Thursday, March 29, 2007

Lineouts - Getting the jumpers up fast

I received this in my inbox this morning ...

My players are asking for more help with the lineout, and they have correctly identified the fact that our biggest weakness is getting the jumper into the air quickly. Are there any good drills for this? Today I just had two pods going up and competing for the ball, neither was designated ''offense'' and they just had to go on the thrower. I'm just curious to know if anyone has any other ideas for working on this skill.

There are alot things at play here ... are you lifting legs or shorts? Are the jumpers moving or static? Going straight up or into the tunnel? Either way, getting into the air fast is a matter of the lifters reacting to the jumper, and minimizing all the extranous stuff at the actual jump (cadences, steps, delays in binding, etc).
As to timing, if we time things off the thrower, both teams get to initiate their actions at the same time, and neither team will get an appreciable advantage.

I like to use very dynamic lineouts and put everything in the hands of the jumpers. The lifters then have only one task .. lift, or don't lift. As to the mechanics - each jumper is a little different and I like to let them be. I don't personally believe in any kind of cadence at all for jumpers and lifters - again, its all about the jumper moving quickly and the lifters reacting. This is JUST my opinion, I've seen some static lineouts where the jumpers get up fast, its just not my personal preference.

So - if you want to develop speed, make your games/drills about speed. Instead of the "winner" being the one who has the ball, the "winner" can be the fastest unit. Here is a sample format.


Set up a line of 6 cones 5 meters apart. Set up as many of these in parallel as you have lifter/thrower groups. It's a race.

Throwers all start on the first cone, jumping pods on the second. On "GO" the group has to execute a lineout. When the ball is successfully caught in the air, the jumper passes it back the the thrower, and the whole unit moves to the next cone. When they hit the last cone, they now come forward, repeating the process. If the lineout is not successful, the group has to stay on the cone until they get it right. At the end of it every group will have executed at least 10 lineouts, under stress, and the winner will be the fastest group.

There are a million variations on this format, and many other lineout games that can be used to develop this speed and the decision making skills that go along with it.

As to off the pitch, your lifters and jumpers should be doing olypmic style lifts - push presses, cleans, jump squats, etc. This will get them faster and more explosive for the lineout tasks.

Great topic Deanna - lets see what everyone else has to say!

4 Comments:

Anonymous said...

Lisa-
I really like that drill. I didn't like what we were doing in practice yesterday because we typically like to time our lineouts on the jumpers for the very reason you state in the blog. We'll try it and report back!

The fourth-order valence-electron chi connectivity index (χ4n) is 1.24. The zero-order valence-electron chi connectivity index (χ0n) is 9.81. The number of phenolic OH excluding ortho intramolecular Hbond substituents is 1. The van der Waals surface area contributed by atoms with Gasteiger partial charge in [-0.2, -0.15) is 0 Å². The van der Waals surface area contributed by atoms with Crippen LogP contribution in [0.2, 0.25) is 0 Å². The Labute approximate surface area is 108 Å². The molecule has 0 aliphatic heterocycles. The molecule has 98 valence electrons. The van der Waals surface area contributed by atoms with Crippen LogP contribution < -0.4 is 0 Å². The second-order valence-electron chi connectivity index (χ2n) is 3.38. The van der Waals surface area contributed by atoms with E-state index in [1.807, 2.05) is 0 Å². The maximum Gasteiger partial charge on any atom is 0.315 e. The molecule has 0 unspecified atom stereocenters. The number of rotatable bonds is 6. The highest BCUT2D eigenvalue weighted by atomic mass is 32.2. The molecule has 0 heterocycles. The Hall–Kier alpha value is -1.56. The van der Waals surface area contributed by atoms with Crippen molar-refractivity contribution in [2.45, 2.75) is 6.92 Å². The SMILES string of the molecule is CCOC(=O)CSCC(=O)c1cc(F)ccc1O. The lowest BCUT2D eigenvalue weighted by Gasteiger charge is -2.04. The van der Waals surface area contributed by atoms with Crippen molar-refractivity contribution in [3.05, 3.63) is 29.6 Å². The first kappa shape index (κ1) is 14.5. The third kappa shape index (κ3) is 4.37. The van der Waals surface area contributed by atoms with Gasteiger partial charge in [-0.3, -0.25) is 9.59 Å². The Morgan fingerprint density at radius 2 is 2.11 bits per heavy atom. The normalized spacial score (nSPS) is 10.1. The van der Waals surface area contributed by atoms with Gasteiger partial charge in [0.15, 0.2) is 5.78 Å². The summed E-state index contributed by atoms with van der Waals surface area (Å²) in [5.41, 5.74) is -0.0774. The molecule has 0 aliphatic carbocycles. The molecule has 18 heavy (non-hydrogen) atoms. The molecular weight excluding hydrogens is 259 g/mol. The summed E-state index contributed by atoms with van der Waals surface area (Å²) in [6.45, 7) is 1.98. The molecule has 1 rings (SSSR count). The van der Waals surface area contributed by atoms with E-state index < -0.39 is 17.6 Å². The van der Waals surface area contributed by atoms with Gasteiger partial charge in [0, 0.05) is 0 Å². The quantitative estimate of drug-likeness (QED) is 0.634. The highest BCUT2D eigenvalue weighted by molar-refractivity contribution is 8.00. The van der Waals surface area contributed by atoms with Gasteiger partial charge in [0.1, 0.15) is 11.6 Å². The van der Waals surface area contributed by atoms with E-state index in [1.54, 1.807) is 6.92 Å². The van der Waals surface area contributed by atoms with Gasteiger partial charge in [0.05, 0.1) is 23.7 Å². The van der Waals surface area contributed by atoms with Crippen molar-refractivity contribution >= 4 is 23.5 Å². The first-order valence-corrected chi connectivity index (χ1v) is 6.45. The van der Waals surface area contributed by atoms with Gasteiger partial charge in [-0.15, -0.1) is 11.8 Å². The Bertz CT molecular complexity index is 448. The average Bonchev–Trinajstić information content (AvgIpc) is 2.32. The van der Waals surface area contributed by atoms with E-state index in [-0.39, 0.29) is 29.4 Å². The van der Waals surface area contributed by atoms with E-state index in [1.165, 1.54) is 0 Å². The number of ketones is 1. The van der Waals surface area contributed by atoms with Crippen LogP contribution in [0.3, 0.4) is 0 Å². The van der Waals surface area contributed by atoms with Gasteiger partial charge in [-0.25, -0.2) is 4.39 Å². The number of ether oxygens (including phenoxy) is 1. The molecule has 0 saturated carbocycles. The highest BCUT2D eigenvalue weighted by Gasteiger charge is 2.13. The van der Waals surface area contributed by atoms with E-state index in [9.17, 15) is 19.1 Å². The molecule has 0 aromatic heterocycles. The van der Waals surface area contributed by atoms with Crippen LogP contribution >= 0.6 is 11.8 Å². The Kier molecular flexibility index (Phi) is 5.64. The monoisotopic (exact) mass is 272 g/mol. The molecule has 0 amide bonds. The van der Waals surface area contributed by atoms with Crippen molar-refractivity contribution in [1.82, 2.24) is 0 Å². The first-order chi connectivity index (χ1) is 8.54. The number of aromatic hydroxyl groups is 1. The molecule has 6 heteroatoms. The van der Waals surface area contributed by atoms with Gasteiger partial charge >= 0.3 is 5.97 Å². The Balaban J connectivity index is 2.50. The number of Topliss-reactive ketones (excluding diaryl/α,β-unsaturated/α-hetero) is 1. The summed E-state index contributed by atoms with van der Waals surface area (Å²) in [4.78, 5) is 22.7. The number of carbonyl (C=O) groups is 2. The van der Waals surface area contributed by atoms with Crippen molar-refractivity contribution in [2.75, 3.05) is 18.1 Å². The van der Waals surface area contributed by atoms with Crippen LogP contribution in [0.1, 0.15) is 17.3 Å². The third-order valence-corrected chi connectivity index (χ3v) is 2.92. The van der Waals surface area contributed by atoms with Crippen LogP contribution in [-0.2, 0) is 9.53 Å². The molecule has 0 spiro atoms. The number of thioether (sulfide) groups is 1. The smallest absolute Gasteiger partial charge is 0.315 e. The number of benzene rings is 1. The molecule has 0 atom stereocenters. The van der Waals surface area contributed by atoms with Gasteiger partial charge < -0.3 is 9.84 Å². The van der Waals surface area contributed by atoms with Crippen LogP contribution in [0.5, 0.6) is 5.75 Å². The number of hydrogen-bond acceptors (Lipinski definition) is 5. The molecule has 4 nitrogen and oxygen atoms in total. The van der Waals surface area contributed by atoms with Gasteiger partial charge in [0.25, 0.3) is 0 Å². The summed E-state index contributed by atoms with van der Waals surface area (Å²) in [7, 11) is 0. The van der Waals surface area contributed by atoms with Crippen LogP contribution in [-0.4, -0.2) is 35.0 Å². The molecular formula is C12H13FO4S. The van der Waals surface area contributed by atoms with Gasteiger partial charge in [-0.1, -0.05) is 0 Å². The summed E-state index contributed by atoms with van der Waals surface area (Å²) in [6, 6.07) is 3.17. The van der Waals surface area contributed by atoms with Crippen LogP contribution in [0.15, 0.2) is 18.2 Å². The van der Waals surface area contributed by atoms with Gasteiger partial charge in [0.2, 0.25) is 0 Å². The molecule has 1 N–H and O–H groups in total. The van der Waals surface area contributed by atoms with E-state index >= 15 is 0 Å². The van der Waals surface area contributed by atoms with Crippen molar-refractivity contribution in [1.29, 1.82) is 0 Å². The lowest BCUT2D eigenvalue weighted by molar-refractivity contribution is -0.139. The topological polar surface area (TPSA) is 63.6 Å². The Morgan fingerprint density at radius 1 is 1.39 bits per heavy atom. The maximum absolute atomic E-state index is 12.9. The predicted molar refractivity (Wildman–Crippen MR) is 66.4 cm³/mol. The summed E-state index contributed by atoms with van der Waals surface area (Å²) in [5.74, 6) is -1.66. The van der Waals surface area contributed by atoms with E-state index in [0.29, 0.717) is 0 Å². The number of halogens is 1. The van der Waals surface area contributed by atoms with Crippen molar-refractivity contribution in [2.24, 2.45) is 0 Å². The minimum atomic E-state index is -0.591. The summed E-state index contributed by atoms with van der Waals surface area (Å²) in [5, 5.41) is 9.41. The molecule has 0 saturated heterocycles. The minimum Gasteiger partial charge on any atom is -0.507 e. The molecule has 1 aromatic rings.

thanks,
Deanna

ChiefCUA said...

One variation that I run with my teams, (both men and women) which combines speed and fitness is setting up a grid 20 x 20 for each pod/thrower combo.

At GO, a single pod and a thrower run (not jog) the perimeter of the grid and on the call LINEOUT, they sprint to closest corner in the grid and perform a single throw. Similarly to Lisa's drill, they cannot move until they get a clean ball. They will work their way around the grid until they have 2 clean lineouts at each corner, for a total of 8 jumps and 8 circuits around the grid... the winner is the team that completes the circuit the fastest.

The goal being to work off the timing of the jumper and elevate the work rate. I found that as the fitness begins to wear down, my lifters are doing a majority of the work, becoming dependant on the cadence, and/or the advantage of setting up quickly goes out the window.

Gabe

Anonymous said...

Just a minor point on the laws. Although we obviously call our lifters "lifters" technically it is illegal to lift. Reference IRB Law 19.9 (g) "Lifting. A lineout player must not lift a team mate. Penalty: Free kick on the 15-metre line".

According to the exact language the team mates are really just "supporting" the jumper. Therefore, the "lifters" are really "supporters"

I don't know if I've ever seen this enforced. But, maybe a higher levels of play they'd be more fussy if lifting was very obvious...

P

OBG said...

Speaking of laws and lineouts, it's also illegal to jump prior to the throw 19.9i or bind below the waist (and aren't the shorts below the waist?) 19.9j. Our club was actually called for that this past weekend. But nobody (usually) calls it. How frustrating that we can't either play by the laws or fix the laws to correspond with how it's called.

But, anyway, I agree, quick and sharp movements is the No. 1 variable that affects whether you win or lose a lineout. Well, that and how the ref might actually enforce the laws.